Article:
Protecting Yourself From Spy Pixels

One of the main reasons that spy pixels have been so successful is through a lack of awareness. However, once consumers become aware of spy pixels, they can prevent them from becoming an issue in several ways.

Image Blocking Software

Most email providers now offer image blocking abilities within their email packages. The user will typically have the option of turning the feature on or off. Image blocking software will typically be incorporated into the app or program and controlled through the settings or preference panel.

Alternatively, image blocking capabilities may be provided in the form of an extension. The most popular Chrome extensions include PixelBlocker and Email Privacy Protector. Many of these extensions will also notify the user of the emails that contain spy pixels.

Unfortunately, image blocking software may prevent remote images contained in the email from loading as well. To overcome this issue, most image blocking software includes an option within the email that enables the remote loading of images for a specific email.

Ways to Avoid Detection

As consumers became aware of the issue and started looking for and employing solutions to stop companies from exploiting spy pixels, those using spy pixels also upped the ante and looked for ways to avoid detection.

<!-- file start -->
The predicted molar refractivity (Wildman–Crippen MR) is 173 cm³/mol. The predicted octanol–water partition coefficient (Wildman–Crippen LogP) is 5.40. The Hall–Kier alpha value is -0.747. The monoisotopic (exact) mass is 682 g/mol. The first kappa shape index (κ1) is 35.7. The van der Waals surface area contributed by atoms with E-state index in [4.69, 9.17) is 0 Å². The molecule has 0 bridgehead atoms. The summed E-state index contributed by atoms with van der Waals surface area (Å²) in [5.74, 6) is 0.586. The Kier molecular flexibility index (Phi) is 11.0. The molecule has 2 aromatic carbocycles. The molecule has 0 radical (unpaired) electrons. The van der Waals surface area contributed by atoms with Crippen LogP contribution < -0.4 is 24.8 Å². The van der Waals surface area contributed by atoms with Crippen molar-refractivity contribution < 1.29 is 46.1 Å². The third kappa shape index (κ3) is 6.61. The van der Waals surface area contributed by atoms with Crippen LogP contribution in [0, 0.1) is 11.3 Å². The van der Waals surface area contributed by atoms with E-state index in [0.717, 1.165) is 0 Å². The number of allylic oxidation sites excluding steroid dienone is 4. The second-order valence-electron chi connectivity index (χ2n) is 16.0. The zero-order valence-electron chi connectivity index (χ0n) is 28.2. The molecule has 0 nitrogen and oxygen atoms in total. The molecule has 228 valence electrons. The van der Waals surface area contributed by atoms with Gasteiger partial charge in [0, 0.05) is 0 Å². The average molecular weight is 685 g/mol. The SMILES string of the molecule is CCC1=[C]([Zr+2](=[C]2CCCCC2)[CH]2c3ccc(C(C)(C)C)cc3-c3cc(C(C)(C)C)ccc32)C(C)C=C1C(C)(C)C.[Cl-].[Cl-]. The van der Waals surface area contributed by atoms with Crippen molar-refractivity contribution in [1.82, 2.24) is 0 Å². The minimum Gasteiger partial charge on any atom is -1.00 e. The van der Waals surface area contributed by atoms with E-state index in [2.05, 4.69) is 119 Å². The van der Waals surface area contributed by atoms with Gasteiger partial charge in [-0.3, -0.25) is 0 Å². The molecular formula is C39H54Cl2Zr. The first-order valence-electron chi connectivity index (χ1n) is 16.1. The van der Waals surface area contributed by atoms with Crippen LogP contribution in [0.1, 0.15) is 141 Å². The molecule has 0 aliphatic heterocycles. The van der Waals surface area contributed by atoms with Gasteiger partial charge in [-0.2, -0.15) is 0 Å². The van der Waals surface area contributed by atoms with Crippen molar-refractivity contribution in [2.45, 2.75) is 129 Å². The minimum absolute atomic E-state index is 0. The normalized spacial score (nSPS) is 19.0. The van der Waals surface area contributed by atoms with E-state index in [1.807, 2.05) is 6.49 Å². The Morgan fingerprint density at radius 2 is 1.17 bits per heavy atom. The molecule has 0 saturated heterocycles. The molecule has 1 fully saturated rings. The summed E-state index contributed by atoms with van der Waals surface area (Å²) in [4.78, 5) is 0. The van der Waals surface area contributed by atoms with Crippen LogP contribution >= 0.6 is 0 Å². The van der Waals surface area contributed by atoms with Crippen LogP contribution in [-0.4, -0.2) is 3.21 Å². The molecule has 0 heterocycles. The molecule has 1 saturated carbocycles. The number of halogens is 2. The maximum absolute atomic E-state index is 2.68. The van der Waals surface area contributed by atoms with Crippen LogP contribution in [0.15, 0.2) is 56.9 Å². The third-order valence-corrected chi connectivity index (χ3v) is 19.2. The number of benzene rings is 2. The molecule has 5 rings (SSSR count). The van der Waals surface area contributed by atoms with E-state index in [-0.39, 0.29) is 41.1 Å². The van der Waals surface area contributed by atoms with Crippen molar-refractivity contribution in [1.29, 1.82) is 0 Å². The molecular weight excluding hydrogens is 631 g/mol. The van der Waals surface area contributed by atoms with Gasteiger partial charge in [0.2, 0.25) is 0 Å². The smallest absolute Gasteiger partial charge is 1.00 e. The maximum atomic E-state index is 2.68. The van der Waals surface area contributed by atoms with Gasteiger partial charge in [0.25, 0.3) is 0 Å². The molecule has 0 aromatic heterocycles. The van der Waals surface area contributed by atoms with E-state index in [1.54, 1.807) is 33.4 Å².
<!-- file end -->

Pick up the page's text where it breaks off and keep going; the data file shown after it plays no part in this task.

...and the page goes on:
Some of the most common ways companies avoid spy pixels from being detected include:

  • Not setting the height and width attributes of the spy pixel. This will cause it to register as an open image, which means blockers can’t use size to determine if an image should be blocked.
  • Removing query parameters from the image, so it looks like every other image.
  • Encrypting the parameters of spy pixels, so they are different lengths making detection harder.

Be Aware

Treat links to external websites contained in emails with extreme caution. Only click on those links if you are happy with the sender, knowing that the email has been opened.

Protecting Yourself

Some of the ways that you can protect yourself and reduce the likelihood of being tracked with spy pixels include:

  • Unsubscribing from mailing lists, you are no longer interested in.
  • Getting rid of spam
  • Using an email alias so it is easier to block certain companies

Thexyz Image Blocking

At Thexyz, we take privacy seriously and believe individuals should have a choice whether their information is sent to a marketer. It should never be sent without permission. As a result, we have implemented protection that will stop external image tracking in webmail.

Image blocking

When using Thexyz, email users are given the option of whether or not they want to use the image blocking feature. Image blocking is set to on by default.

If you would like to know more about Thexyz and the private email service they offer, check out their website today.